Therefore, a drug given by the intravenous route will have an absolute bioavailability of 100% (f=1), whereas drugs given by other routes usually have an absolute bioavailability of less than one. If we compare the two different dosage forms having same active ingredients and compare the two drug bioavailability is called comparative bioavailability.

Although knowing the true extent of systemic absorption (referred to as absolute bioavailability) is clearly useful, in practice it is not determined as frequently as one may think. The reason for this is that its assessment requires an intravenous reference, that is, a route of administration that guarantees that all of the administered drug reaches the systemic circulation. Such studies come at considerable cost, not least of which is the necessity to conduct preclinical toxicity tests to ensure adequate safety, as well as there being potential problems due to solubility limitations. These limitations may be overcome, however, by administering a very low dose (typically a few micrograms) of an isotopically labelled drug concomitantly with a therapeutic non-labelled oral dose. Providing the isotopically-labelled intravenous dose is sufficiently low so as not to perturb the systemic drug concentrations achieved from the absorbed oral dose, then the intravenous and oral pharmacokinetics can be deconvoluted by virtue of the their different isotopic constitution and thereby determine the oral and intravenous pharmacokinetics from the same dose administration. This technique eliminates pharmacokinetic issues on non-equivalent clearance as well as enabling the intravenous dose to be administered with a minimum of toxicology and formulation. The technique was first applied using stable-isotopes such as C-13 and mass-spectrometry to distinguish the isotopes by mass difference. More recently, C-14 labelled drugs are administered intravenously and accelerator mass spectrometry (AMS) used to measure the isotopically labelled drug along with mass spectrometry for the unlabelled drug.[12]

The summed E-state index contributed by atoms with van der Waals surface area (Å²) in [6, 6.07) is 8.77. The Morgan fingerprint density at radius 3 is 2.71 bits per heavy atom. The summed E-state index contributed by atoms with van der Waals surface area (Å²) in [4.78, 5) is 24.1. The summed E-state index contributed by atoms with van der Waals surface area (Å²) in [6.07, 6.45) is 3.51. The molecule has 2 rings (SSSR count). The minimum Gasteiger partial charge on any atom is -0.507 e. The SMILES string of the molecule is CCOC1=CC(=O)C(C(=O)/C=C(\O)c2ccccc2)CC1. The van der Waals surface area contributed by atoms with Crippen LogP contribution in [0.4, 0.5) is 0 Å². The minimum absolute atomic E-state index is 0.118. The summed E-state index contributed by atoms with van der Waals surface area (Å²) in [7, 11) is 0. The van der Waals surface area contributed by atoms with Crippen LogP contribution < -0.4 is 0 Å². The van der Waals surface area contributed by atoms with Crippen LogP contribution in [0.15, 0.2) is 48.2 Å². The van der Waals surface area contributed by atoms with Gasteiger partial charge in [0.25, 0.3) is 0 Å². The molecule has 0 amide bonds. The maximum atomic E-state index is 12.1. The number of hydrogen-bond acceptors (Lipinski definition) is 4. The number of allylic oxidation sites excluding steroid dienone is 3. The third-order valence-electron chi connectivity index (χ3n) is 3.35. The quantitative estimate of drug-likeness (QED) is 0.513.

There is no regulatory requirement to define the intravenous pharmacokinetics or absolute bioavailability however regulatory authorities do sometimes ask for absolute bioavailability information of the extravascular route in cases in which the bioavailability is apparently low or variable and there is a proven relationship between the pharmacodynamics and the pharmacokinetics at therapeutic doses. In all such cases, to conduct an absolute bioavailability study requires that the drug be given intravenously.[13]